For the most part, theÂ Emerging Scholars Network serves students and faculty at secular universities, and the majority of our posts and articles are written for that audience. When we’ve touched on the subject of “being open about your faith,” it’s generally dealt with the idea of evangelism â€” such as Rick Mattson on witness in the academyÂ or myself on “thresholds of evangelism” â€” or with the ability to speak and work as an explicitly Christian scholar on the secular campus. A few weeks ago, we published a talk by Nicholas Wolterstorff on this topic, and at the 2008 ESN gathering, Ken Elzinga spoke on “Being Open About My Faith Without Turning People Off.”Â The Related Posts section below has a few more suggestions on this same topic.
Working and studying as a faithful Christian on a secular campus can be a challenge, but it’s notÂ the only one that ESN members face. For many of us, we live with one foot in two worlds â€” the academy and the church â€” without belonging fully to either. Because of our commitment to Christ and our (in most cases) evangelical theology, we are a distinct minority in the academy. Our academic perspectives, meanwhile, often mean that we don’t fit perfectly with our fellow evangelicals. James Bielo touched on this tension, which takes different forms depending on your own church and theology.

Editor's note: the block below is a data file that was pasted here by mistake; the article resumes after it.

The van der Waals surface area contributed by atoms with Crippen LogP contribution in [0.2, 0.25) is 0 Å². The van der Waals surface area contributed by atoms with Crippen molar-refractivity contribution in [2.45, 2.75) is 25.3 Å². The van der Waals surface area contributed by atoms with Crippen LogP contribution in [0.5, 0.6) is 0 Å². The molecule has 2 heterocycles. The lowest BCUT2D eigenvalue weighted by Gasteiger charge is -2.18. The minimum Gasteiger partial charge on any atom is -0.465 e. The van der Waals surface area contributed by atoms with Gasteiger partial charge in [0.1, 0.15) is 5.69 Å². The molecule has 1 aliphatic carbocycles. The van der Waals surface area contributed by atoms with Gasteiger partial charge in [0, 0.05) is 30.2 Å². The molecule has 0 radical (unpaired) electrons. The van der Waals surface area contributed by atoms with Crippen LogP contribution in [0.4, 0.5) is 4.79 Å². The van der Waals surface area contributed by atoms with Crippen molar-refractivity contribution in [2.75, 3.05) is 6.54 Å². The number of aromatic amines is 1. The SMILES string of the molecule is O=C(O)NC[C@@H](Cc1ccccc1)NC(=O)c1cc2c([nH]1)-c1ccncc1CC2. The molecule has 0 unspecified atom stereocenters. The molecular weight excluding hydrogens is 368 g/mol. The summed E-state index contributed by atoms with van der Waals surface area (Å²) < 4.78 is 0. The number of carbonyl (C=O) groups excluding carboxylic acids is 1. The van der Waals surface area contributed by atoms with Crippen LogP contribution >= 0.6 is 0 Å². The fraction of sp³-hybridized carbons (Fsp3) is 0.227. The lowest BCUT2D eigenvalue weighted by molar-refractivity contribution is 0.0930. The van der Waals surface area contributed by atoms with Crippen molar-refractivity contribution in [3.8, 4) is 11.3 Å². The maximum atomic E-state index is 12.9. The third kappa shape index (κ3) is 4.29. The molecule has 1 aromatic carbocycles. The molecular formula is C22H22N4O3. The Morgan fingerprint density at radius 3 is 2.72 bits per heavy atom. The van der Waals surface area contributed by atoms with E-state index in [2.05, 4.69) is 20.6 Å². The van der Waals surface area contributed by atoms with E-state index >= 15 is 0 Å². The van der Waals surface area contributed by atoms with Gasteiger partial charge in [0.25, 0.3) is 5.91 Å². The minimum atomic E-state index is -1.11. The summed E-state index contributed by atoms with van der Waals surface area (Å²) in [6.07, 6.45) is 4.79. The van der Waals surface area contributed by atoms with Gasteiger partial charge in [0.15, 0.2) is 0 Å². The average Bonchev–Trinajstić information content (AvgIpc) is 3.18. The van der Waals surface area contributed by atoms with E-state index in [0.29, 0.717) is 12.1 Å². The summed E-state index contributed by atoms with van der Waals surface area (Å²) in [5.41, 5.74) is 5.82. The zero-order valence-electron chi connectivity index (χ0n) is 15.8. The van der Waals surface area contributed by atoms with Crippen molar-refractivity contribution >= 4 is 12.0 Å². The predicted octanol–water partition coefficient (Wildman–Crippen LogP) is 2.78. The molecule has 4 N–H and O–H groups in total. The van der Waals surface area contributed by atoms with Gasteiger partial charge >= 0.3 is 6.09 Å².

Most of our discussion of these issues has centered on secular universities, but what about Christian colleges? How open should you be about your theological commitments at a Christian college?
A few weeks ago, I received an email from an ESN member seeking advice about applying for jobs at religious colleges:
I’d love to know your thoughts on how to delicately share your religious faith when applying to teach at religious colleges not exactly the same as your faith tradition. For example, I was raised Catholic, attend an evangelical church, but still believe much Catholic doctrine…. and I’m applying to a few more traditionally conservative evangelical colleges. Is it better to share less? What are others’ thoughts on the ethics of this?
I have a few thoughts, but I’d like to see what others say first. What’s your advice to younger scholars applying to Christians schools whose theology doesn’t exactly fit their own?
About the author:
The former Associate Director for the Emerging Scholars Network, Micheal lives in Cincinnati with his wife and three children and works as a web manager for a national storage and organization company. He writes about work, vocation, and finding meaning in what you do at No Small Actors.